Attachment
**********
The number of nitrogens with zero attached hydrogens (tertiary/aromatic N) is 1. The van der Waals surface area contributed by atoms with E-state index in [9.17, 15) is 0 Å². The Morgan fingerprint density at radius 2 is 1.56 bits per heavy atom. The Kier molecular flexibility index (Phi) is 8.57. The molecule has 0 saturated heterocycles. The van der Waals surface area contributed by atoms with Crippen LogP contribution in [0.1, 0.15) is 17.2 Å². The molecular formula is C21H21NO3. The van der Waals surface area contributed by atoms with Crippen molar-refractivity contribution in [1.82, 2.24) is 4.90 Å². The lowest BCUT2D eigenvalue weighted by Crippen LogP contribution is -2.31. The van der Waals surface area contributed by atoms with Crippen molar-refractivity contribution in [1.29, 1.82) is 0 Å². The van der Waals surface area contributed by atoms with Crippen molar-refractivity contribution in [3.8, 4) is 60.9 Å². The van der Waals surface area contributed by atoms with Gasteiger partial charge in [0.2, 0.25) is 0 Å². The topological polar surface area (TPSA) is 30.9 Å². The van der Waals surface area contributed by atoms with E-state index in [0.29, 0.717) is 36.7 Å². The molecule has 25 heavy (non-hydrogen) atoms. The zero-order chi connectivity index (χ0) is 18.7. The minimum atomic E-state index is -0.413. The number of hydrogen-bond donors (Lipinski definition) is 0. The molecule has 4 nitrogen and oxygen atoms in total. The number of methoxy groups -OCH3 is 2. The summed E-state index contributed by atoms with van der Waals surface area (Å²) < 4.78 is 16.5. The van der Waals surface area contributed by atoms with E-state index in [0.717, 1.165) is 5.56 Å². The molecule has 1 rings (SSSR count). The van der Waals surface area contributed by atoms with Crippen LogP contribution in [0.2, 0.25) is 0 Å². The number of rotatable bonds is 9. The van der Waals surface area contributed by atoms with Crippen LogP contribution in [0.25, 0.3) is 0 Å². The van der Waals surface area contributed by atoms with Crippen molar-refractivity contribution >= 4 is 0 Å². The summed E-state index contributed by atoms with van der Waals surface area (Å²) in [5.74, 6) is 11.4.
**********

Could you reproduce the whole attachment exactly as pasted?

The number of nitrogens with zero attached hydrogens (tertiary/aromatic N) is 1. The van der Waals surface area contributed by atoms with E-state index in [9.17, 15) is 0 Å². The Morgan fingerprint density at radius 2 is 1.56 bits per heavy atom. The Kier molecular flexibility index (Phi) is 8.57. The molecule has 0 saturated heterocycles. The van der Waals surface area contributed by atoms with Crippen LogP contribution in [0.1, 0.15) is 17.2 Å². The molecular formula is C21H21NO3. The van der Waals surface area contributed by atoms with Crippen molar-refractivity contribution in [1.82, 2.24) is 4.90 Å². The lowest BCUT2D eigenvalue weighted by Crippen LogP contribution is -2.31. The van der Waals surface area contributed by atoms with Crippen molar-refractivity contribution in [1.29, 1.82) is 0 Å². The van der Waals surface area contributed by atoms with Crippen molar-refractivity contribution in [3.8, 4) is 60.9 Å². The van der Waals surface area contributed by atoms with Gasteiger partial charge in [0.2, 0.25) is 0 Å². The topological polar surface area (TPSA) is 30.9 Å². The van der Waals surface area contributed by atoms with E-state index in [0.29, 0.717) is 36.7 Å². The molecule has 25 heavy (non-hydrogen) atoms. The zero-order chi connectivity index (χ0) is 18.7. The minimum atomic E-state index is -0.413. The number of hydrogen-bond donors (Lipinski definition) is 0. The molecule has 4 nitrogen and oxygen atoms in total. The number of methoxy groups -OCH3 is 2. The summed E-state index contributed by atoms with van der Waals surface area (Å²) < 4.78 is 16.5. The van der Waals surface area contributed by atoms with E-state index in [0.717, 1.165) is 5.56 Å². The molecule has 1 rings (SSSR count). The van der Waals surface area contributed by atoms with Crippen LogP contribution in [0.2, 0.25) is 0 Å². The number of rotatable bonds is 9. The van der Waals surface area contributed by atoms with Crippen LogP contribution in [0.25, 0.3) is 0 Å². The van der Waals surface area contributed by atoms with Crippen molar-refractivity contribution >= 4 is 0 Å². The summed E-state index contributed by atoms with van der Waals surface area (Å²) in [5.74, 6) is 11.4.